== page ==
Cold Weather Safety For Your Phone


Phones are more an essential part of many of our daily routines. For some of us, they’re essential tools we need to perform our jobs, and sometimes our only means of contact with anyone else. For all the developments that have gone into making phones as powerful, slim, and feature-rich as they are, they’re more vulnerable to cold weather than ever. 

In a comprehensive test performed by the Technical Research Center of Finland, a wide range of consumer phones were put in a “cold room”; an extreme cold-weather simulation chamber. Many phones, particularly Apple’s iPhone, performed poorly at 32  degrees Fahrenheit. At 14 Fahrenheit, over half of the consumer devices tested shut down and refused to power back up. At the lowest range of the test, -31 degrees Fahrenheit, no consumer device was operational at all. 

There are two major places your phone will fail in extreme cold weather: the screen, and the battery. 

The capacitive touchscreen that is common to every phone is typically made of a very durable glass that resists impact, abrasion, and is proofed against condensation. As the temperature drops, the glass becomes more fragile. It has been reported to crack very easily and shatter more readily. IN some cases, the shift in temperature has caused screens to break without any outside force.  

The battery, when exposed to cold weather, begins to behave erratically. It will begin to discharge far faster than normal, report the wrong charge level remaining, or simply shut off without warning. In many cases, all of the above will happen at once: you’ll think your battery has more charge than it really does, shut itself down, and when you try to power it back up, you’ll find the battery has gone entirely flat in a fraction of the time you thought it would.  

While the deleterious effects of cold weather vary from device to device, none is proofed against cold weather entirely. Each device has a specific range it best operates within, with that value often in the manual that came with your device. The best protection you can offer your device, and by extension yourself, are a few good practices. 

First, be mindful of the temperature! Learn what your phone can and can’t operate in, and take extra precautions when you have to use your device in cold weather. If you must leave your phone somewhere cold, it’s better to turn it off completely instead of just putting it to sleep. This has a lot of associated risks with it, but will help ensure that you have a charge remaining when your device warms back up and you need to use it.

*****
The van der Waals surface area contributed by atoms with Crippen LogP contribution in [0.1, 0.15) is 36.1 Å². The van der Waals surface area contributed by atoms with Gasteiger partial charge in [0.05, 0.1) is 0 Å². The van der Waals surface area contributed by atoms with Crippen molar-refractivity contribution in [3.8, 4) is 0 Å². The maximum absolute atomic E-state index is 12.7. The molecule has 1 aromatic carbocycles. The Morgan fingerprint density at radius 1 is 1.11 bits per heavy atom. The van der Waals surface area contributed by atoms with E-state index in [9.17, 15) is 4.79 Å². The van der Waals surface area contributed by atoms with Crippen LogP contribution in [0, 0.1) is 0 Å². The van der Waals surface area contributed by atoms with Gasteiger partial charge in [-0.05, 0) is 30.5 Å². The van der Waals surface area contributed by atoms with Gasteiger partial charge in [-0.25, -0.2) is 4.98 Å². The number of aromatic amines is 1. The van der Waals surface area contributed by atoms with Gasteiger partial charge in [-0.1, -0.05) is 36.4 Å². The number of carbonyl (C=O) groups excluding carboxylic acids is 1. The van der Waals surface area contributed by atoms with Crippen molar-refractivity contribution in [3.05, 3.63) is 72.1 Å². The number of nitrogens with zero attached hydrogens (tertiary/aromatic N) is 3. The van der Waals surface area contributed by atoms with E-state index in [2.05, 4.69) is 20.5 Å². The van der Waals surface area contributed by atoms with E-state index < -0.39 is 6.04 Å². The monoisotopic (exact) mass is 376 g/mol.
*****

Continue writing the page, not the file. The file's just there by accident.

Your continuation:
If you have to be outside for prolonged periods of time and your phone is an essential, keep it inside your jacket, close to your body heat. This will help it stay above freezing, and keep it from discharging quickly or shutting down at inopportune moments.  

If your phone did shut itself off while you’re outside, warm it up before turning it back on. This will help protect the battery from serious damage, and ensure your phone will continue to operate.

Once you’ve become familiar with these practices, consider using capacitive gloves to help keep your fingers warm when using the touch screen. This way, you’re less likely to drop your device and shatter the screen. If it’s too cold for consumer capacitive gloves, there are many touchscreen-friendly styluses available that you can use in your thermal gloves. 

The best advice, of course, is to stay mindful of the temperature, be aware of all the risks, and always plan your actions before you make them! With Scatterling, the benefits [link to benefits page] of using shorter intervals and check in frequently to ensure that any accident, no matter how minor, is noticed as soon as possible and you avoid any excessive cold weather exposure. 

Stay safe out there this winter!